School Show

Five Pieces of Paper: A Show for Student Audiences

An On-line school version is in the making. Stay tuned.

Two thirds of millennials surveyed in a 2018 poll could not identify what Auschwitz is and twenty-two percent said they have not heard of the Holocaust or were not sure whether they had heard of it.

It is perhaps no wonder that the country is radicalizing and that hatred for immigrants and minority groups is on the rise. Nor is it surprising that youth are being recruited to join white nationalist and Nazi and neo-Nazi groups.

Despite the lack of historical knowledge about the Holocaust, the same survey found an overwhelmingly large desire for Holocaust education—ninety-three percent of respondents said that all students should learn about the Holocaust in school. Fifty-eight percent said they believe something like the Holocaust could happen again.

Five Pieces of Paper, a one-man show by actor, storyteller, singer, baker, and comedic performer, Moti Buchboot, helps remedy the dearth of Holocaust education while also engaging students in a discourse about present-day biases and stereotypes. Using his grandmother’s life story—starting in a small shtetl in eastern Hungary where she was born to the Jewish ghetto in Budapest, then to Auschwitz, Bergen-Belzen, and finally to a small town in the Israeli desert—Moti unpacks the complexities of her experience to take a larger look at both historical and modern intolerance and bigotry.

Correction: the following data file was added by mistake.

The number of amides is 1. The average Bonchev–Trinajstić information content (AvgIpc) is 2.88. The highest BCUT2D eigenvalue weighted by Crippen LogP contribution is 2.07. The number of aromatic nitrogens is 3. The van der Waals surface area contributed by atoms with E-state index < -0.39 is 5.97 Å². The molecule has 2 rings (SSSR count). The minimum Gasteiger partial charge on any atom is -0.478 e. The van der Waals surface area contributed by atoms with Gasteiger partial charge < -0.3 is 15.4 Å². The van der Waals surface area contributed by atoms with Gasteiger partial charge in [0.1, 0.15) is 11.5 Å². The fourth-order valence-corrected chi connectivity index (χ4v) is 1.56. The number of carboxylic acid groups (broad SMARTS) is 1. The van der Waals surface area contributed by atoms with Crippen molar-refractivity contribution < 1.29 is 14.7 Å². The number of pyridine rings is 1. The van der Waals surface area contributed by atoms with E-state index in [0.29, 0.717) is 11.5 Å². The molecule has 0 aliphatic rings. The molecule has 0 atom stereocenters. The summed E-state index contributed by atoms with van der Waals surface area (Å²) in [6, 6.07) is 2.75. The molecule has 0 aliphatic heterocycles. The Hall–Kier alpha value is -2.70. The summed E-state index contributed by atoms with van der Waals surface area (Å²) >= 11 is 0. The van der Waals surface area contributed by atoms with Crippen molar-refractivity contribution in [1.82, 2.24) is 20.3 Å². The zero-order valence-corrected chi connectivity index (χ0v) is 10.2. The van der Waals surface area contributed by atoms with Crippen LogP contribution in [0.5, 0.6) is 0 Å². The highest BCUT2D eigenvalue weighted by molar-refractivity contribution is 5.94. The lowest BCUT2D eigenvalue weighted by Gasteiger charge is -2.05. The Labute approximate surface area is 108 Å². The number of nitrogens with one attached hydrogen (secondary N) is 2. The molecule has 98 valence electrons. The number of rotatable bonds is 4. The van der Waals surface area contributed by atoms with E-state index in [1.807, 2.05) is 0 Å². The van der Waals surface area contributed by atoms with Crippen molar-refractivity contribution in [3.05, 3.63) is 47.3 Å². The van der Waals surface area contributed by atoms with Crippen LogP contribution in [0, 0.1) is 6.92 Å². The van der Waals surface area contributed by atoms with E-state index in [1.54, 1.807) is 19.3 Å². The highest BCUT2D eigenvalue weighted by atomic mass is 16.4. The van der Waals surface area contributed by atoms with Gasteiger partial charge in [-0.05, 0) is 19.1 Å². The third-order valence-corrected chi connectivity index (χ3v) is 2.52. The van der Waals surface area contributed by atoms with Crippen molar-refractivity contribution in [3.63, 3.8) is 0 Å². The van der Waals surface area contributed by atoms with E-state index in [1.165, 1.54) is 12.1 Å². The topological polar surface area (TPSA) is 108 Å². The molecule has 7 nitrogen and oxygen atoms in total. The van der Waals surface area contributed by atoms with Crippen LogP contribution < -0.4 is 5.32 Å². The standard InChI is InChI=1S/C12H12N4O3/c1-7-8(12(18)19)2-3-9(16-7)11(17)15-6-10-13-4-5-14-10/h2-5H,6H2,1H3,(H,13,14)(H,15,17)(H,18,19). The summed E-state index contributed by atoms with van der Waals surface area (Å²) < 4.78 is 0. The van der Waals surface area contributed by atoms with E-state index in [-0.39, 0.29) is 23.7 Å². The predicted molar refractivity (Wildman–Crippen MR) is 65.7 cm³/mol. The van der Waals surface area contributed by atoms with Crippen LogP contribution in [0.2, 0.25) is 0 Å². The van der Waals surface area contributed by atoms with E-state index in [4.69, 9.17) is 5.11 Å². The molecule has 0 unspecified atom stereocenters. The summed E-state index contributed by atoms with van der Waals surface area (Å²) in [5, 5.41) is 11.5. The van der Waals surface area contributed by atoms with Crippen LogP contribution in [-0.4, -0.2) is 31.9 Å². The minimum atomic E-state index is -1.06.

Moti has created a thought-provoking, engaging stage show for student audiences. From acting, storytelling, and singing in Yiddish to puppeteering, clowning, and physically baking a cake on stage, Moti combines an unlikely array of talents to create a forum in which students can learn about the horrors of the past and, through the lens of history, create a dialogue about the present.

Five Pieces of Paper, is specifically-tailored to different age groups (ages 13-14, ages 15-16, and ages 17+) and integrates age-appropriate discussions. Suggested lesson plans are provided for each age group.


Study conducted by the Conference on Jewish Material Claims Against Germany as reported in the Washington Post, April 12, 2018